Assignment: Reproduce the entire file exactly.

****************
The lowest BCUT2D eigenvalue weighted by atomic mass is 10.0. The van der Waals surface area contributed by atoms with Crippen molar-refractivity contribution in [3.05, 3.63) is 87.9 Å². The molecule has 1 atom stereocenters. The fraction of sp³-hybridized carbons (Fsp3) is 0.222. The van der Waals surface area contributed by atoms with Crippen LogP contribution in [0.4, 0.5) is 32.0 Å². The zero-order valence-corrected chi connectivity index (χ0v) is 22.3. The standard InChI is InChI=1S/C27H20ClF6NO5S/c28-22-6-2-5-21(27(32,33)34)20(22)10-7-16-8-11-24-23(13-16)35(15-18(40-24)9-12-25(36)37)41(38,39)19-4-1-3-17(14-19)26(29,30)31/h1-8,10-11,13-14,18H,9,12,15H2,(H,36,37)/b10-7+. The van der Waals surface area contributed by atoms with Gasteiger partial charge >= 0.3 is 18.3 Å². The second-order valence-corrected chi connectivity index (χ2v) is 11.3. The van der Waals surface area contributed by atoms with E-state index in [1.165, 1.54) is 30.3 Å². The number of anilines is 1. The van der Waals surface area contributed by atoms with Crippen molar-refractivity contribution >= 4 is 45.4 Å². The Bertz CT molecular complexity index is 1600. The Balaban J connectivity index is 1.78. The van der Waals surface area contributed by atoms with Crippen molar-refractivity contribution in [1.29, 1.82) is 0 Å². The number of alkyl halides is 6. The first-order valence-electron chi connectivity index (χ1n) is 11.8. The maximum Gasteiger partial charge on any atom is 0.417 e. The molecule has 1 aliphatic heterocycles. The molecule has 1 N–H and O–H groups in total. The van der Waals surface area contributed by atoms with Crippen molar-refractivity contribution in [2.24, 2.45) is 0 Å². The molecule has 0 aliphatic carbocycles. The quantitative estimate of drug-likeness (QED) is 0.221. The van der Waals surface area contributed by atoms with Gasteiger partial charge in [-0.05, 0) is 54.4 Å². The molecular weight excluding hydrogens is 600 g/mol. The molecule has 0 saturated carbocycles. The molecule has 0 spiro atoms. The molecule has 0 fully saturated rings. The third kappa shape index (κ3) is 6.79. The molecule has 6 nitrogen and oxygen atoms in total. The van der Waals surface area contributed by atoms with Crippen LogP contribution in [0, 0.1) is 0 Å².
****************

The lowest BCUT2D eigenvalue weighted by atomic mass is 10.0. The van der Waals surface area contributed by atoms with Crippen molar-refractivity contribution in [3.05, 3.63) is 87.9 Å². The molecule has 1 atom stereocenters. The fraction of sp³-hybridized carbons (Fsp3) is 0.222. The van der Waals surface area contributed by atoms with Crippen LogP contribution in [0.4, 0.5) is 32.0 Å². The zero-order valence-corrected chi connectivity index (χ0v) is 22.3. The standard InChI is InChI=1S/C27H20ClF6NO5S/c28-22-6-2-5-21(27(32,33)34)20(22)10-7-16-8-11-24-23(13-16)35(15-18(40-24)9-12-25(36)37)41(38,39)19-4-1-3-17(14-19)26(29,30)31/h1-8,10-11,13-14,18H,9,12,15H2,(H,36,37)/b10-7+. The van der Waals surface area contributed by atoms with Gasteiger partial charge >= 0.3 is 18.3 Å². The second-order valence-corrected chi connectivity index (χ2v) is 11.3. The van der Waals surface area contributed by atoms with E-state index in [1.165, 1.54) is 30.3 Å². The number of anilines is 1. The van der Waals surface area contributed by atoms with Crippen molar-refractivity contribution >= 4 is 45.4 Å². The Bertz CT molecular complexity index is 1600. The Balaban J connectivity index is 1.78. The van der Waals surface area contributed by atoms with Crippen molar-refractivity contribution in [1.29, 1.82) is 0 Å². The number of alkyl halides is 6. The first-order valence-electron chi connectivity index (χ1n) is 11.8. The maximum Gasteiger partial charge on any atom is 0.417 e. The molecule has 1 aliphatic heterocycles. The molecule has 1 N–H and O–H groups in total. The van der Waals surface area contributed by atoms with Crippen molar-refractivity contribution in [2.24, 2.45) is 0 Å². The molecule has 0 aliphatic carbocycles. The quantitative estimate of drug-likeness (QED) is 0.221. The van der Waals surface area contributed by atoms with Gasteiger partial charge in [-0.05, 0) is 54.4 Å². The molecular weight excluding hydrogens is 600 g/mol. The molecule has 0 saturated carbocycles. The molecule has 0 spiro atoms. The molecule has 0 fully saturated rings. The third kappa shape index (κ3) is 6.79. The molecule has 6 nitrogen and oxygen atoms in total. The van der Waals surface area contributed by atoms with Crippen LogP contribution in [0, 0.1) is 0 Å².